helped me with my social anxiety. This section has helped me really settle in here at Winthrop. I have made so many friends through the paper. Sadly, I have taken over a section with basically no writers. I myself am not a good writer so I am always looking for people to write for me. Many people pass up writing for Science and tech because they don’t truly understand what my section is about. Science and tech is not just about super complex stuff. It can be anything from game reviews to health science. Science and tech is a never-ending section where almost anything can be written about. If you would ever like to write for me or have any ideas you can contact me at brookss@ mytjnow.com. Hope to see you around.

Tech Tip of the Week Did you know that your gadgets see more germs and bacteria than a public toilet? Keep your computer safe during flu season, to further prevent getting the flu yourself. Make sure it is unplugged and turned off first for safety precautions. Simply wipe down your computer or laptop with bleach-free disinfecting wipes. Make sure the wipes aren’t dripping with cleaning product, if they are, squeeze out excess liquids. You want your cloth to be damp, not soaking wet. Your phones touches a lot of germs and you’re going to want to clean it as well. You can rub your phone down with a microfiber cloth, slightly damp for tough stains and fingerprints. This should clear your phone of germs and bacteria and keep it looking brand new. Make sure to clean your micro fiber cloths often though; they do easily retain the germs and bacteria you are removing. Also, the stick-on screen protectors should be replaced more often during cold and flu season. Keep these simple tips to keep your gadgets clean, and keep you healthy during cold and flu season. Information compiled from http://www.komando.com/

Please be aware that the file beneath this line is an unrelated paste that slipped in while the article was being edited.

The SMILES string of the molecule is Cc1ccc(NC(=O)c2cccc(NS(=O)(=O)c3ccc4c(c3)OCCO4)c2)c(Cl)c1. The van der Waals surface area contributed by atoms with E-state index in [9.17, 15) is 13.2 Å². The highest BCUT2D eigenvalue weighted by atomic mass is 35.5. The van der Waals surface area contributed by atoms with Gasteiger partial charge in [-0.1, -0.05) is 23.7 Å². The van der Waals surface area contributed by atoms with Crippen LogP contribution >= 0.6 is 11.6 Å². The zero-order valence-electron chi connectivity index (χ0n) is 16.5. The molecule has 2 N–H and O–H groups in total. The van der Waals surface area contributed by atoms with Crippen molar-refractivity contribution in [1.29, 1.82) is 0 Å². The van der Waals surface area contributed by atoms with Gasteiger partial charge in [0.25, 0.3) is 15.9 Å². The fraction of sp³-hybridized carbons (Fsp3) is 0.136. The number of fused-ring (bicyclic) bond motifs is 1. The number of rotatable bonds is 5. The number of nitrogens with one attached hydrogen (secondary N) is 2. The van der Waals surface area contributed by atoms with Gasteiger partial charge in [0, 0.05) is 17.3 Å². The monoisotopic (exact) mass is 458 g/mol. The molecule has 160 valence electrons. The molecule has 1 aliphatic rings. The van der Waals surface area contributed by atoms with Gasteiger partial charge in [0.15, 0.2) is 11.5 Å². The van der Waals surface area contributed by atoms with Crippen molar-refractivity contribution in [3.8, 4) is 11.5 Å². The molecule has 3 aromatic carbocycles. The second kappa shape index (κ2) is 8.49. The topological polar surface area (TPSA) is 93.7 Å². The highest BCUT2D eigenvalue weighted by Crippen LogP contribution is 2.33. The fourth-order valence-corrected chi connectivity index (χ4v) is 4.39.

The Johnsonian • January 17, 2013

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TJOpinion

Students discuss What happened to empathy? possible gun ban

Over the break, I saw , “The Hobbit”, I’ve been a huge Tolkien fan since I was around Jacob Wingard eleven and Opinion Editor could actually understand the Lord of the Rings books. Yet, there was one particular scene that stood out for me when I was watching this film. Gandalf is asked why he picked Bilbo to go on the journey, to which he responds: “Saruman believes it is only great power that can hold evil in check, but that is not what I have found. I found it is the small everyday deeds of ordinary folk that keep the darkness at bay. Small acts of kindness and love. Why Bilbo Baggins? I don’t know. Perhaps because I am afraid, and he gives me courage.” Huh, seems like a rather antiquated statement doesn’t it? Small acts of kindness and love are what keeps evil from knocking on our doors. We’ve all seen it before, anyone who has watched a cartoon or a children’s movie in recent years has seen the stories of friendship or love conquers everything. It is a clichéd ending or theme; yet, I say that sometimes something is clichéd because it is a good lesson. Just to put this as bluntly as I absolutely can, people stop treating each other like crap. After some four thousand, six thousand or several million